ARE you aware of this whiteness pandemic? It is on the march. Once it merely crept in a low sort of way, but now it is here, among us, its blanched head held high, full-blown and demanding recognition as an object of reproach.
The whiteness should not be surprising: ours is not a nuanced world, but one destined, it seems, to be forever seen through a narrow racial prism. Whiteness, once relegated to the margins, is now back in the mainstream, a pox of our own making.
Those who paid attention to them would have noticed how, over time, politicians have recklessly flirted with whiteness. There has been grandstanding, and soapbox stuff about class, privilege, colonialism, European laws, being clever, even the very accents with which we spoke. And so the whiteness seemingly grew in insurmountability.
Even this week President Jacob Zuma was at it. In an interview with Bloomberg news agency, he admitted there was a “serious struggle” in trying to reduce unemployment and boost economic growth. This, naturally, was no fault of government’s.
He declared the student protests were not an indication of any unhappiness with the ANC – God forbid – but rather part of demands to ensure that blacks gained equal access to an economy still dominated by whites.
Julius Malema, meanwhile, has been white-goating, too. First there came his oft-repeated accusation that the ANC was “in bed with white monopoly capital” and then the ultimatum to said white monopoly capital when the Economic Freedom Fighters dropped by the mostly white Johannesburg Stock Exchange.
The JSE are reportedly working on a response to the EFF’s memorandum. It may take a while, for some of it is quite baffling: “Historically, businesses and corporations represented in the JSE played a role in the economic exclusion, suppression and subjugation of colonial and apartheid white supremacy.” This, arguably, is not often said of white capitalists.
Nowhere has the foregrounding of whiteness been as pronounced or as melodramatic as on our campuses, first with #RhodesMustFall and then #FeesMustFall.
Regarding the former, readers will recall reports of University of Cape Town students not being able to breathe. This was not due to airborne human excrement but rather the “suffocating whiteness” of the place. So claimed associate professor Xolela Mangcu whose extreme misfortune it is to work in such an environment.
Fast-forward, then, to the invasion of the parliamentary precinct. There were two pivotal moments that day. One was Higher Education Minister Blade Nzimande’s espression when he came out to address demonstrators with a non-viable megaphone. It said: “Dead man walking.” Little has changed. The tumbril waits.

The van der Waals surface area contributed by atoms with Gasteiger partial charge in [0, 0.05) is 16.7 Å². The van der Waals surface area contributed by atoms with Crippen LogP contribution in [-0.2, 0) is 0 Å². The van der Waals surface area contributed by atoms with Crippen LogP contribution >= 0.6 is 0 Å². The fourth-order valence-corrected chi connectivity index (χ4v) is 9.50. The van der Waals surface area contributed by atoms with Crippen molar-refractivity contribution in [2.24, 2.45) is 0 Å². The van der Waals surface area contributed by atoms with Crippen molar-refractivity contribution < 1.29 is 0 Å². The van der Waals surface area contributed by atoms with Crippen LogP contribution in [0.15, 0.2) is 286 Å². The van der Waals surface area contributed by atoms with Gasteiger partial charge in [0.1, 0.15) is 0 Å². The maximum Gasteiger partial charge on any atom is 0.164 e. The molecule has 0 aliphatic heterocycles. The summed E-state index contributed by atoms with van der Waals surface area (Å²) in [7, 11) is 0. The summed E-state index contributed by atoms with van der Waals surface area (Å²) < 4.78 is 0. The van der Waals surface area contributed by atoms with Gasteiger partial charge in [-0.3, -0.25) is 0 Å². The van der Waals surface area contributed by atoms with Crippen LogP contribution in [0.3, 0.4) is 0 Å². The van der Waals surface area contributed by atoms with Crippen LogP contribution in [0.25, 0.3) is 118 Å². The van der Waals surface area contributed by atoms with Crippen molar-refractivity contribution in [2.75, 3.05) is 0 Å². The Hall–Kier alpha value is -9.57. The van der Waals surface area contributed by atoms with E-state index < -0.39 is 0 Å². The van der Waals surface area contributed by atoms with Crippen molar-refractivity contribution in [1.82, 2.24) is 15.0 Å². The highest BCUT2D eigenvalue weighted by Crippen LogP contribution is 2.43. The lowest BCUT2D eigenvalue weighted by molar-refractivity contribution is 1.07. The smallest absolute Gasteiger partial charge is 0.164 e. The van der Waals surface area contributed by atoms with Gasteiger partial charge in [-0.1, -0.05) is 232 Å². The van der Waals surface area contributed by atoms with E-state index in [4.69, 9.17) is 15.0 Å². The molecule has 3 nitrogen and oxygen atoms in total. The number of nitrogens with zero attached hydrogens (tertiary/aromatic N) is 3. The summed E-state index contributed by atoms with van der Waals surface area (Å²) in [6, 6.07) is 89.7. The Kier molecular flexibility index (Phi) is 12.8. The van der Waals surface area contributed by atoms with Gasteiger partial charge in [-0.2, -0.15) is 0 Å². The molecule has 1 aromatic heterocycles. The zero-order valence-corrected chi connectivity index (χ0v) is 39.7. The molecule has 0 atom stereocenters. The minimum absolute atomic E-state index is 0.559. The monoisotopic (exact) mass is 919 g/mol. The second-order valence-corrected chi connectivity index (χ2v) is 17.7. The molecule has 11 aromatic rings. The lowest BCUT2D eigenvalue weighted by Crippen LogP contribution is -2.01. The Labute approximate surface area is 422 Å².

More telling, however, was the call by black students for white students to form a human shield against what is commonly referred to as the public order police. This has thrown up much soul searching and navel gazing.
For example, one Timothy Wolff-Piggott, a UCT master’s student, has revealed that he was in the vanguard of those breaching the precinct and has suggested that this was indeed a moment of some personal growth.
“As a white man living in South Africa,” he wrote in an online smug-burst, “I have no lived experience of racism. I have instead lived the constructed reality of white privilege, built on the back of black oppression. I no longer view my privilege as natural or benign. I am invested in seeing the reality of racial oppression and gross inequality as something that deeply implicates me and stunts my capacity for humanity.
“At the same time, I remain aware as far as I can of my situation within the construct of whiteness – inherently compromised by its material and psychological privilege – as well as how prone I am as a white person to act, unaware, in a way that plays out and perpetuates this privilege.”
Such suffering is by no means the preserve of white people. Recently political analyst Aubrey Matshiqi revealed that he, too, had it bad and was maybe close to death.
“I am utterly exhausted and the end of my tether is nigh,” he wrote. “[Racism] has assumed a form and content that I have no doubt is making me sick physically, psychologically and emotionally.
“On many occasions in the past two years, I have flirted quite aggressively with the idea of retiring from the race debate because it is no longer the racist who is the pariah. The pariahs are the ones who, like me, are supposedly race-obsessed when they try to show that colonial and apartheid racism has mutated into new, but by no means less virulent, strands of racism.”
Out there, in the wilderness, no more than a breath: “The whiteness! The whiteness!”
This article first appeared in the Weekend Argus.